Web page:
Is RE Crowdfunding Ready for Prime Time?
- Nov 19, 2014
Real estate crowdfunding is taking the media by storm and attracting substantial venture capital. However, the jury is still out in the commercial real estate industry.
Online funding has great potential to meet an immediate market need. Many middle-market developers with equity needs less than $5 million for attractive projects have tapped out their usual private capital sources, and most private equity funds are looking to write larger checks. Viable new equity relationships take time and effort to cultivate, which is a very tall order when the deal clock is ticking. Deals die if they can’t find equity.
Crowdfunding is emerging as a potential solution to this problem. However, it is still in its infancy, and developers are understandably cautious. When one cuts through the hype, few online platforms have been successful in raising substantial amounts of capital required for real estate projects. There are other flashing yellow lights:
(1) Crowdfunding is done on a “best efforts” basis and timing is uncertain; consequently it is unreliable.
(2) Some websites want high fees and equity participation, without taking any equity risk.
(3) The average funding amounts based upon current activity are too small to be of much help for many developers.
(4) Not all crowdfunding platforms are created equal – more than 100 websites have been launched, most by non-industry players.
With so many platforms competing, there is a real risk that crowdfunding could die an early death. Investor confidence could easily be shaken by the implosion of one of the weaker players or a deal that goes sideways. And, not unlike the disastrous TIC syndication business, there is potential for abuses that might poison the well for everyone else.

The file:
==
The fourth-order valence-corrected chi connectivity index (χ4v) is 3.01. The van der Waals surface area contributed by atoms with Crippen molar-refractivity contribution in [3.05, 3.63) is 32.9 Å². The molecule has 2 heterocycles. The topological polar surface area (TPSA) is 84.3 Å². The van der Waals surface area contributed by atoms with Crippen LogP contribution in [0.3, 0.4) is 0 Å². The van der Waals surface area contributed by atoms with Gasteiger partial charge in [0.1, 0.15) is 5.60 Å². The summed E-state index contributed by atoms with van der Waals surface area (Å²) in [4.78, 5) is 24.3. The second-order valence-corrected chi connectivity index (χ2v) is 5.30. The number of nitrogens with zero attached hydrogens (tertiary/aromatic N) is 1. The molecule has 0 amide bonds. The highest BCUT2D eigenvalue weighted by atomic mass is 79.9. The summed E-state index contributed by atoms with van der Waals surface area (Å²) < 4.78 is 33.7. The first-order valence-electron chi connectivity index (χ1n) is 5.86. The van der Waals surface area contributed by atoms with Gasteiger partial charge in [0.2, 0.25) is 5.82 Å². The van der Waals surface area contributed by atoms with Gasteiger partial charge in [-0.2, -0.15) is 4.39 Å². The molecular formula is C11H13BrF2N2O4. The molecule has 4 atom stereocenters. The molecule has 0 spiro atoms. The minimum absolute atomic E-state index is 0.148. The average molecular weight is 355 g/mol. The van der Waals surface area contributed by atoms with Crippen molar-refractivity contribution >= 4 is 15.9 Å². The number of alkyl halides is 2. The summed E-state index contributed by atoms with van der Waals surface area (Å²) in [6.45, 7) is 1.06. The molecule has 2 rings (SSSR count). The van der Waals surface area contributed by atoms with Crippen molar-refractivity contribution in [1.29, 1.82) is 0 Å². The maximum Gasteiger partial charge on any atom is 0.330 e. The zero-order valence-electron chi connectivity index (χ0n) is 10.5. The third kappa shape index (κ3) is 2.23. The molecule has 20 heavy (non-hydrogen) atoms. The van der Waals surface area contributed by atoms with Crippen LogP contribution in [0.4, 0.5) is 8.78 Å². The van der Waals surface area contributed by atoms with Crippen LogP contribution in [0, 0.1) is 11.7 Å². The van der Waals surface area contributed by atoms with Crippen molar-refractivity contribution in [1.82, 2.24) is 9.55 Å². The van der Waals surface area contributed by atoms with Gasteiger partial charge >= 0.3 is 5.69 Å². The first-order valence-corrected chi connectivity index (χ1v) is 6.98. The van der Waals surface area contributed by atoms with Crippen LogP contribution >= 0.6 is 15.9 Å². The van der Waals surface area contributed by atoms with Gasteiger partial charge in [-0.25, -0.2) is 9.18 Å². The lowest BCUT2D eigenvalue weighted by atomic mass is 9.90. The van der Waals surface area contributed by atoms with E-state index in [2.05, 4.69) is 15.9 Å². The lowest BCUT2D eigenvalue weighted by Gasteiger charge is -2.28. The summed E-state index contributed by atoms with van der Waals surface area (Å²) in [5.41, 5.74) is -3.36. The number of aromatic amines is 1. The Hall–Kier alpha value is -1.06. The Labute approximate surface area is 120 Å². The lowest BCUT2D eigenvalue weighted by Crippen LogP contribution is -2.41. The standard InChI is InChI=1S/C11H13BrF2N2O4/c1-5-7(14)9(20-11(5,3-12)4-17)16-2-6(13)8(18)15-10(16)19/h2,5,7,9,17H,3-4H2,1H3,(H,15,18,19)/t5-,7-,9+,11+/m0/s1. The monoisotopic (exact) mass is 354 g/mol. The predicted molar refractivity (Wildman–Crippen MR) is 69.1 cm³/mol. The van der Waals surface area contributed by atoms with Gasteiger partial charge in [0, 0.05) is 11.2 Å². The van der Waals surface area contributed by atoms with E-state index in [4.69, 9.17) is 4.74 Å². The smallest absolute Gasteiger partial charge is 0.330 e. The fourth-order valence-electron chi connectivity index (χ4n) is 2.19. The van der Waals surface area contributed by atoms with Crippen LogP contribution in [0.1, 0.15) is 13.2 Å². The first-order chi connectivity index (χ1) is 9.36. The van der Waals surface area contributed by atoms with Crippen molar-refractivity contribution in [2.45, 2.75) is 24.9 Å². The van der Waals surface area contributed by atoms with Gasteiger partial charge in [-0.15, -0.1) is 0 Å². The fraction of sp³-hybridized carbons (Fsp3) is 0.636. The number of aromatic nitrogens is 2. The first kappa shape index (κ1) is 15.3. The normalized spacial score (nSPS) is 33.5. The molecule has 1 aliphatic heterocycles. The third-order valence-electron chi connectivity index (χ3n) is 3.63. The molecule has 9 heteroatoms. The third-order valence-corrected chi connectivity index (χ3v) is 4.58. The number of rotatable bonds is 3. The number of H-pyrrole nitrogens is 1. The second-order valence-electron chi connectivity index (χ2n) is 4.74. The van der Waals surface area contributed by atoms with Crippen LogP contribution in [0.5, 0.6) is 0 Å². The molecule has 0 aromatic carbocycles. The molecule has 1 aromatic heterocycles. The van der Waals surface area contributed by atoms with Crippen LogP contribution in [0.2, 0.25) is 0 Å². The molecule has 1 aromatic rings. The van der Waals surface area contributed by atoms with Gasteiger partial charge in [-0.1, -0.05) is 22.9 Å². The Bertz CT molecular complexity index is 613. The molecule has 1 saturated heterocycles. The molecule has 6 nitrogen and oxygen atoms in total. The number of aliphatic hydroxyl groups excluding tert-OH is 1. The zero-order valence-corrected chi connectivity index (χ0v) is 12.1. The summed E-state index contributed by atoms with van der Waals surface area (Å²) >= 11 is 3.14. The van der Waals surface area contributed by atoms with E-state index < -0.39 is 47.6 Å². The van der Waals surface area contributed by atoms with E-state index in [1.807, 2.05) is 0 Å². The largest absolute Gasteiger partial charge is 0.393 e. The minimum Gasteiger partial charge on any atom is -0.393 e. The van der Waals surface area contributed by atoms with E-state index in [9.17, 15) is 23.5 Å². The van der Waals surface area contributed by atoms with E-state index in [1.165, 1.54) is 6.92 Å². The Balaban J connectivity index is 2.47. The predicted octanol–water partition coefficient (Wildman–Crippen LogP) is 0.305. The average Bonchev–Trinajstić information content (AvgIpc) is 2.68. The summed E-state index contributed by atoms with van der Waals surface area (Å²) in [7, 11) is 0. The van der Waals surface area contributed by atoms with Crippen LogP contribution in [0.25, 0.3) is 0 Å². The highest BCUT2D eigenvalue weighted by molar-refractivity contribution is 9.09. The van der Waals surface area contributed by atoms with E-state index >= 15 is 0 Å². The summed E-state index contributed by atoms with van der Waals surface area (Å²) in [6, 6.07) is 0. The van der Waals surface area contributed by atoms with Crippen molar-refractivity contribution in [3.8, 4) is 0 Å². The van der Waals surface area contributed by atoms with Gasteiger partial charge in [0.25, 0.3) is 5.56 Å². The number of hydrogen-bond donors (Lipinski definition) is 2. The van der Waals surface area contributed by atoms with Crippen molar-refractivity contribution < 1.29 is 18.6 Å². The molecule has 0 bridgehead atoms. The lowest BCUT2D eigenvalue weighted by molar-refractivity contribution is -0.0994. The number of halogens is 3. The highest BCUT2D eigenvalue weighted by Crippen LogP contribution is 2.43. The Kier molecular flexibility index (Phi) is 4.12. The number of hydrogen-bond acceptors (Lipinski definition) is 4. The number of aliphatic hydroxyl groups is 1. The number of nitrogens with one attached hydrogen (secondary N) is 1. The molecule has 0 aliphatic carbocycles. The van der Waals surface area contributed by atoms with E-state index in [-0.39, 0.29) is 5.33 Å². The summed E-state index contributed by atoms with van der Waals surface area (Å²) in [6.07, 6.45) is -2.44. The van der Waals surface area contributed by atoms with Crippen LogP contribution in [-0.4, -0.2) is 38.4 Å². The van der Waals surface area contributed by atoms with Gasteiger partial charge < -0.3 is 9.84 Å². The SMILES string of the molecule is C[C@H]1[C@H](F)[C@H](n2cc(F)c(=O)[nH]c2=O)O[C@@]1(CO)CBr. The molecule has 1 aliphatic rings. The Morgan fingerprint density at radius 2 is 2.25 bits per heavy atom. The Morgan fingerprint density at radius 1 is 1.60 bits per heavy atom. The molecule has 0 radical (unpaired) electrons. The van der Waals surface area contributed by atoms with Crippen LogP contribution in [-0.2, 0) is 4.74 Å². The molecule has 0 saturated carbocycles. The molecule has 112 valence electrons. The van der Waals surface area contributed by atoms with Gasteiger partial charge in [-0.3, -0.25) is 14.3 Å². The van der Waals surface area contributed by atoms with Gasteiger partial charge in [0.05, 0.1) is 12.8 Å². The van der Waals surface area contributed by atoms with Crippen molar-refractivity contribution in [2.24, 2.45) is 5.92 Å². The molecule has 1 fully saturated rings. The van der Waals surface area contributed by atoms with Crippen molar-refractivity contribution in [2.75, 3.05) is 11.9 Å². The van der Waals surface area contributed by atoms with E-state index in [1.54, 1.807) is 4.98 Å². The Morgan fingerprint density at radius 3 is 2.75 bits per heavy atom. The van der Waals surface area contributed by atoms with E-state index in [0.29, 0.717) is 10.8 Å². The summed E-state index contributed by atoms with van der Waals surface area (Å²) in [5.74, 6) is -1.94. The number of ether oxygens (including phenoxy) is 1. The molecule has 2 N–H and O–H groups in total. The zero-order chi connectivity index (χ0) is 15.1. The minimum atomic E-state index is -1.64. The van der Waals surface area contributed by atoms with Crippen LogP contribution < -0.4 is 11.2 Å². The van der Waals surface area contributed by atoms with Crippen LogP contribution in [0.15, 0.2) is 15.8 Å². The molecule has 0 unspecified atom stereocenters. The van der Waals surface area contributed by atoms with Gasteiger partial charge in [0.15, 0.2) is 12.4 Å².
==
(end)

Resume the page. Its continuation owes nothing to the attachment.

Indeed, it would be a tragic loss if this were to happen, because crowdfunding is so promising for both investors and developers/owners. The good news is that a few market entrants are going the extra mile to ensure regulatory compliance, transparency and quality control, which requires significant capital investment.
Ultimately, success will depend upon winning the confidence of the developers and owners that the funding portals should most want to back. The websites need to be managed by executives with industry credibility in order to attract good sponsors. Another way to get developers to take the leap would be committing to fund deals up front and taking the online distribution risk. And, those who set aside funds to shore up and manage troubled deals will likely be successful, as distress situations are inevitable.
Simply put, crowdfunding is not yet a reliable funding source for commercial real estate. Some developers are testing the waters by using it for add-on capital or to backstop funding requirements. As these early adopters gain a comfort level, and as the real leaders in the online funding space emerge, crowdfunding will likely become an important capital source in the future.